Re: Multiarching perl
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On Sun, 2012-09-23 at 22:20:09 +0300, Niko Tyni wrote:
> On Fri, Sep 21, 2012 at 12:48:54PM -0700, Russ Allbery wrote:
> > Niko Tyni <firstname.lastname@example.org> writes:
> > > In the wider view, do we need to (eventually) add M-A tags on all the
> > > perl module packages in the archive to make things like a foreign
> > > architecture irssi perl plugin generally usable?
> > Yes, probably.
> > > Can an arch:all perl module package be M-A:foreign? What if it depends
> > > on an arch:any perl module package?
> > Indeed, I think this doesn't work properly. M-A:foreign would allow a
> > non-native version of the arch:any Perl module package to satisfy its
> > dependency, but that wouldn't actually work if one were running Perl in
> > the native architecture.
> > That does feel like a hole.
Will try to clarify some things, w/o getting into specifics on how
perl should be “multiarch-ified”, as I've not checked the details.
When we added the M-A:allowed value it was precisely for the case of
interpreters that could load both arch-specific plugins/modules,
and arch-indep scripts. So whatever package ends up with the perl
interpreter needs to be marked as M-A:allowed.
> Yes. The remaining alternative, setting M-A:allowed on arch:all Perl
> module packages depending on arch:any ones, wouldn't work either
> AFAICS. The spec says arch:all packages are treated as native ones,
> and M-A:allowed just adds the :any qualifier. What we need is 'the
> dependencies must match this architecture', not 'the dependencies can
> be of any architecture'.
The other reason for the M-A:allowed value was to avoid changing the
semantics of the relationships, implying a mass marking and change
of semantics on a flag day. So adding :any qualifier needs to be
done only to loosen up the relationship, as the default is a tight
arch:foo → arch:foo only. The reason we decided to initially treat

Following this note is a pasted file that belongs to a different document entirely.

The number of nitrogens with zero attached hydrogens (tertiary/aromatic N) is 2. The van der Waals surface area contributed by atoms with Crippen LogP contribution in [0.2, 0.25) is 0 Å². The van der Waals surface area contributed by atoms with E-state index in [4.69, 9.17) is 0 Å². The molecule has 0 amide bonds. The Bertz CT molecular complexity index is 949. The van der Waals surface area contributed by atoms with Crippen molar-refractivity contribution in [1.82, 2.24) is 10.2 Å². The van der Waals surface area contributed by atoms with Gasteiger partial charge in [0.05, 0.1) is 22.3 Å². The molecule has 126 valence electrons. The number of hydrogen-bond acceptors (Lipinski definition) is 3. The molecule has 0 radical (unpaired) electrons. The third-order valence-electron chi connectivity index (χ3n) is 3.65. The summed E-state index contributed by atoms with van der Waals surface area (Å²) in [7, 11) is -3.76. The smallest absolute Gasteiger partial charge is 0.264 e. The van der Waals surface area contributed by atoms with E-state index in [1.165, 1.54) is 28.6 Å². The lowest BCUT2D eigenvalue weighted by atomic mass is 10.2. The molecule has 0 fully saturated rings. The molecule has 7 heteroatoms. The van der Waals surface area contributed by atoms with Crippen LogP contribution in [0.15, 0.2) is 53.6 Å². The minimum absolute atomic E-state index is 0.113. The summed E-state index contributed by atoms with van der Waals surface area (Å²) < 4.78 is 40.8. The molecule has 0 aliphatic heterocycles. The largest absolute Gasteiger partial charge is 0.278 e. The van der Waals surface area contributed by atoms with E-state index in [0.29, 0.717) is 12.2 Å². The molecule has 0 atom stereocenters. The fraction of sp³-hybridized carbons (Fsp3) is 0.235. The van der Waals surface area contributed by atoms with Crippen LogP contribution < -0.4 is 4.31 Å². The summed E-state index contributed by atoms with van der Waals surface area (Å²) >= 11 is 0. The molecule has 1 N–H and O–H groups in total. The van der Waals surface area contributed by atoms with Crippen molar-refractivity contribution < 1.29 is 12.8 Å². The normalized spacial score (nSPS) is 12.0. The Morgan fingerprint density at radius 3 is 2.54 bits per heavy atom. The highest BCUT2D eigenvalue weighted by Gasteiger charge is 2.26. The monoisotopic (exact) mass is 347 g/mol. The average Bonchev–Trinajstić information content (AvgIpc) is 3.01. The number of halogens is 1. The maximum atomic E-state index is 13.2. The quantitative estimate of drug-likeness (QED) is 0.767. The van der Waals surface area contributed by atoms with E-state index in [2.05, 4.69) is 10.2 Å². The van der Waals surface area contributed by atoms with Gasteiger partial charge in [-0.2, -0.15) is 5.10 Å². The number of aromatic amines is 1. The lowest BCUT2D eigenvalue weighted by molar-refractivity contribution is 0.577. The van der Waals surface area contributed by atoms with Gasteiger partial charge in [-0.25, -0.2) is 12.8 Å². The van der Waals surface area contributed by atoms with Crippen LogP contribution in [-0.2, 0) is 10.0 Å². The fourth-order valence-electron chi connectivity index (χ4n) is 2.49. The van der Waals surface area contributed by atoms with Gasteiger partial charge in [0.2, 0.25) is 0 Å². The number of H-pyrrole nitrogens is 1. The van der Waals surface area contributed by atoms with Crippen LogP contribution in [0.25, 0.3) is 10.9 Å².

arch:all as ~ native, was to avoid strange situations with stuff like
pkgA_arch-foo → pkgB_arch-all → pkgC_arch-bar, or possible automatic
cross-grades by frontends if one of the arches is no available, and
because relaxing this later on, would not be an issue, but reverting
it would. So if this causes actual problems for things like perl
modules, or just to avoid having to mark tons of perl and python
modules, then it probably makes sense to relax this after wheezy is
out, after having considered this a bit more for other possible
The only perl-using packages that would need their depedencies to be
arch-qualified with :any, would be arch:any packages that just call
the interpreter and do not require any linking.
> Another hole I'm seeing is that there's no way to differentiate the
> dependencies between
> - an arch:any package embedding libperl and requiring a perl XS module;
> example: barnowl
This in principle would be fine w/o any marking, the default would do
the right thing.
> - an arch:any package that has a /usr/bin/perl script that requires
> a perl XS module; example: devscripts
And this package (AFAICS) is just arch:any because of the tiny C wrappers,
the rest of the scripts just use the interpreter side of perl or python,
so those dependencies would be relaxed with :any arch-qualifiers. The
dependencies between the XS modules and perl itself would be resolved
> The former needs the XS module in the architecture matching the package
> itself, while the latter one needs it in the native architecture (the
> one matching perl-base).
So this should not be a problem, as long as I've not misunderstood the
> As long as we don't have something like a :native qualifier, I can't
> see how the package manager can do the right thing with both cases?
:native makes sense mostly (if not only) for cross-build-dependencies.